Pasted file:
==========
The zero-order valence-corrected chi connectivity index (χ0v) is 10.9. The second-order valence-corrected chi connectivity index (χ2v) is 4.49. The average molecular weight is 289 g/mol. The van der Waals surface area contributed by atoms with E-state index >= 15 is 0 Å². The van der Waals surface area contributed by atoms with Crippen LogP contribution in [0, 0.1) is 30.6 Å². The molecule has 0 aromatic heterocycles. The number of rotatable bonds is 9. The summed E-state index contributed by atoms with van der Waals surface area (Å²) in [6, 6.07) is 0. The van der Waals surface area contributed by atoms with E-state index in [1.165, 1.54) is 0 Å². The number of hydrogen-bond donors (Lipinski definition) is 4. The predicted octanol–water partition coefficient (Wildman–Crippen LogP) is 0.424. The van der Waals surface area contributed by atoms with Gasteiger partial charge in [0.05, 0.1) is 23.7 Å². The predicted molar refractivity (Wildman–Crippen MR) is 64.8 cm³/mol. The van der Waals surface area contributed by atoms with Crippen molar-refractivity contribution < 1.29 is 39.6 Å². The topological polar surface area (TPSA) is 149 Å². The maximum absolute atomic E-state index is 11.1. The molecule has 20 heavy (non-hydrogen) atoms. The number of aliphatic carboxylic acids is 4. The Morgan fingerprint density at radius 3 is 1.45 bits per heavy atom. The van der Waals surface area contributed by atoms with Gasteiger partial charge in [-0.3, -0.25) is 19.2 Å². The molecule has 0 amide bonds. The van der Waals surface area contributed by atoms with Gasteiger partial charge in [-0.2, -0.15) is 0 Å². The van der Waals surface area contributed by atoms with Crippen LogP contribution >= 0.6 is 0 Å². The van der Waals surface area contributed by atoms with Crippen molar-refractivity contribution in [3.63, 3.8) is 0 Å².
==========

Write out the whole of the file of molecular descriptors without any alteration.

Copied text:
The zero-order valence-corrected chi connectivity index (χ0v) is 10.9. The second-order valence-corrected chi connectivity index (χ2v) is 4.49. The average molecular weight is 289 g/mol. The van der Waals surface area contributed by atoms with E-state index >= 15 is 0 Å². The van der Waals surface area contributed by atoms with Crippen LogP contribution in [0, 0.1) is 30.6 Å². The molecule has 0 aromatic heterocycles. The number of rotatable bonds is 9. The summed E-state index contributed by atoms with van der Waals surface area (Å²) in [6, 6.07) is 0. The van der Waals surface area contributed by atoms with E-state index in [1.165, 1.54) is 0 Å². The number of hydrogen-bond donors (Lipinski definition) is 4. The predicted octanol–water partition coefficient (Wildman–Crippen LogP) is 0.424. The van der Waals surface area contributed by atoms with Gasteiger partial charge in [0.05, 0.1) is 23.7 Å². The predicted molar refractivity (Wildman–Crippen MR) is 64.8 cm³/mol. The van der Waals surface area contributed by atoms with Crippen molar-refractivity contribution < 1.29 is 39.6 Å². The topological polar surface area (TPSA) is 149 Å². The maximum absolute atomic E-state index is 11.1. The molecule has 20 heavy (non-hydrogen) atoms. The number of aliphatic carboxylic acids is 4. The Morgan fingerprint density at radius 3 is 1.45 bits per heavy atom. The van der Waals surface area contributed by atoms with Gasteiger partial charge in [-0.3, -0.25) is 19.2 Å². The molecule has 0 amide bonds. The van der Waals surface area contributed by atoms with Gasteiger partial charge in [-0.2, -0.15) is 0 Å². The van der Waals surface area contributed by atoms with Crippen LogP contribution >= 0.6 is 0 Å². The van der Waals surface area contributed by atoms with Crippen molar-refractivity contribution in [3.63, 3.8) is 0 Å².